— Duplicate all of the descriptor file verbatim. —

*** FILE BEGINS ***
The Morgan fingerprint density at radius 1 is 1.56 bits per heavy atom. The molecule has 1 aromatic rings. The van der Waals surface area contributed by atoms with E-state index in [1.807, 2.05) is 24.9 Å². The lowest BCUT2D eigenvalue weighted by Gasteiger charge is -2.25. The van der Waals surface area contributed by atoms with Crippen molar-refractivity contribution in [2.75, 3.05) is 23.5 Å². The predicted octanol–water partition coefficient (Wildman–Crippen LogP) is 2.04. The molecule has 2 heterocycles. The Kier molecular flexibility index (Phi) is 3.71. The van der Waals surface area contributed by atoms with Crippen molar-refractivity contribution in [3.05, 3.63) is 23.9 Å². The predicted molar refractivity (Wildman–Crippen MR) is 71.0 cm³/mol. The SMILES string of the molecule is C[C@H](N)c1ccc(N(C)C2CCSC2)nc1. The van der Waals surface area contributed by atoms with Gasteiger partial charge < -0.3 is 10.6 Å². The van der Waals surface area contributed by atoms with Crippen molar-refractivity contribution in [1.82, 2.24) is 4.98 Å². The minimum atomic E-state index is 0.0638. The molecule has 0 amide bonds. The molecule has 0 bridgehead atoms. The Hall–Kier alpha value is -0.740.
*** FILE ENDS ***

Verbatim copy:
The Morgan fingerprint density at radius 1 is 1.56 bits per heavy atom. The molecule has 1 aromatic rings. The van der Waals surface area contributed by atoms with E-state index in [1.807, 2.05) is 24.9 Å². The lowest BCUT2D eigenvalue weighted by Gasteiger charge is -2.25. The van der Waals surface area contributed by atoms with Crippen molar-refractivity contribution in [2.75, 3.05) is 23.5 Å². The predicted octanol–water partition coefficient (Wildman–Crippen LogP) is 2.04. The molecule has 2 heterocycles. The Kier molecular flexibility index (Phi) is 3.71. The van der Waals surface area contributed by atoms with Crippen molar-refractivity contribution in [3.05, 3.63) is 23.9 Å². The predicted molar refractivity (Wildman–Crippen MR) is 71.0 cm³/mol. The SMILES string of the molecule is C[C@H](N)c1ccc(N(C)C2CCSC2)nc1. The van der Waals surface area contributed by atoms with Gasteiger partial charge < -0.3 is 10.6 Å². The van der Waals surface area contributed by atoms with Crippen molar-refractivity contribution in [1.82, 2.24) is 4.98 Å². The minimum atomic E-state index is 0.0638. The molecule has 0 amide bonds. The molecule has 0 bridgehead atoms. The Hall–Kier alpha value is -0.740.